Most commercially available and proposed CO2 capture systems use chemical solvents in a gas-liquid exchange column to separate the CO2 gas from a mixed gas stream. One challenge with these systems is that the absorption of CO2 into the solvent generates significant amounts of heat, thus increasing the temperature of the solvent as the gas passes through the column and creating a hot zone (temperature bulge). The capacity of the solvent to absorb CO2 suffers due to the temperature increase, which reduces the system’s efficiency.
One solution to this challenge is introducing an intercooling device, typically a heat exchanger, to cool the gas. The solvent is withdrawn part way up the gas-liquid exchange column, cooled by the mechanical device, and then reinjected back into the absorption column; this describes the conventional ‘in-and-out’ intercooling method. The advantage of using this intercooling approach is it reduces to some extent the temperature bulge, thus also the required column height. However, LLNL researchers have developed a novel process design for intercooling using an ‘in-line’ method, a further improvement to efficiency over the traditional in-and-out approach.
The heart of this LLNL invention lies in combining existing concepts for absorber intercooling and packing geometry into a novel configuration that yields the benefits of in-line intercooling at reduced capital cost and equipment size. The technology utilizes LLNL-developed Triply Periodic Minimal Surface (TPMS) structures (US Patent No. 11,389,765) that are produced using additive manufacturing (AM) techniques. In the novel process design, the flowthrough in the gas-liquid exchange column remains continuous without the need for any solvent withdrawal and reintroduction as required by an in-and-out approach.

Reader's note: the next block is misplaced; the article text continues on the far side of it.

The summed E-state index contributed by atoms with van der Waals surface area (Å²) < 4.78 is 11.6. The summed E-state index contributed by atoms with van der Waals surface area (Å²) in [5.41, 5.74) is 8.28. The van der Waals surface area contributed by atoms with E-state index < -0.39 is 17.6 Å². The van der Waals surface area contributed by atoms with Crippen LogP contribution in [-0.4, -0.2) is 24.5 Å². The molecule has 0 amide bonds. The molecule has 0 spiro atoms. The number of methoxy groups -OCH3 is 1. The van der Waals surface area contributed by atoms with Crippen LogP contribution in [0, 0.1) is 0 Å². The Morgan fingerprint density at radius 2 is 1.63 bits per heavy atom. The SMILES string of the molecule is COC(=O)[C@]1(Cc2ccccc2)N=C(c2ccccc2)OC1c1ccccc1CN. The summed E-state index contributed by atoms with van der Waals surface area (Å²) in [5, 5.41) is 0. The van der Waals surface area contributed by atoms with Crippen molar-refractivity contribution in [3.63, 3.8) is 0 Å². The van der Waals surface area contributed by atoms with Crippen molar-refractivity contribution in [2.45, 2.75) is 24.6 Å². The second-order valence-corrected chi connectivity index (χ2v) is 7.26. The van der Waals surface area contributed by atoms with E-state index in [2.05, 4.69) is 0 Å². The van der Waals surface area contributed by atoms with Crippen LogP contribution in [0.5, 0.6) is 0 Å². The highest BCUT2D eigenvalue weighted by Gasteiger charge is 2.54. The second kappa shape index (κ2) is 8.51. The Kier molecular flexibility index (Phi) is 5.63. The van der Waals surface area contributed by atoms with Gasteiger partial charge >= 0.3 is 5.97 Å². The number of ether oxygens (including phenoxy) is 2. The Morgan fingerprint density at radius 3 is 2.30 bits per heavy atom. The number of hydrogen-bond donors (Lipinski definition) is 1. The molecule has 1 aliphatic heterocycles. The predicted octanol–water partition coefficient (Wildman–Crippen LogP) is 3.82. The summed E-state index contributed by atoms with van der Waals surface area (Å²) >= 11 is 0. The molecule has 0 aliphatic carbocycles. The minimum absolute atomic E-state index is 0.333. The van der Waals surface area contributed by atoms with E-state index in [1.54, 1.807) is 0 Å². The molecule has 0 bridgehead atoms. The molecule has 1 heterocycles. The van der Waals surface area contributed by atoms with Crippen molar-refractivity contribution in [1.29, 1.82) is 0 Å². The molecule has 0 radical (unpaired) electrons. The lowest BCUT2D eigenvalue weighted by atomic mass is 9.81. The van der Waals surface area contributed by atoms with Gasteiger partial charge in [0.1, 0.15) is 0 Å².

Innovatively, within a portion of the column, while the solvent and gas phases flow through one domain, a secondary cooling fluid flows through an internal, separate set of channels. The structure of the heat exchange packing allows for a large surface contact area between these two domains, which in turn should allow for very efficient removal of heat that can then be used elsewhere. Employing TPMS structural geometries improves the energy efficiency of the process while minimizing the height of the column, even more so than the traditional intercooling methods and with a smaller capital equipment outlay.
Left Image Source: stock.adobe.com
Right Image Caption: process flow diagram where in the ‘Active Packing Zone’, the rich solvent flows through cooling fluid domain of the 3D printed active packings, absorbing heat from the solvent and gas phases, which flow in separate domains.
- In situ absorber intercooling eliminates the need for expensive, separate external cooling devices.
- Reduction of the “temperature bulge” or hot zone, is expected to reduce the required absorber height by about 10-20%. Modelling results suggest that compared to a conventional CO2 capture system, the LLNL design can reduce the column height by 10 - 20%.
- Waste heat released by exothermic reactions within the absorber is recovered, reducing the reboiler heat duty and energy requirements of the process.
Large scale carbon capture process for industrial applications (e.g., coal gasification or coal-fired power generation, ethanol production, fertilizer production, natural gas processing, refinery hydrogen production).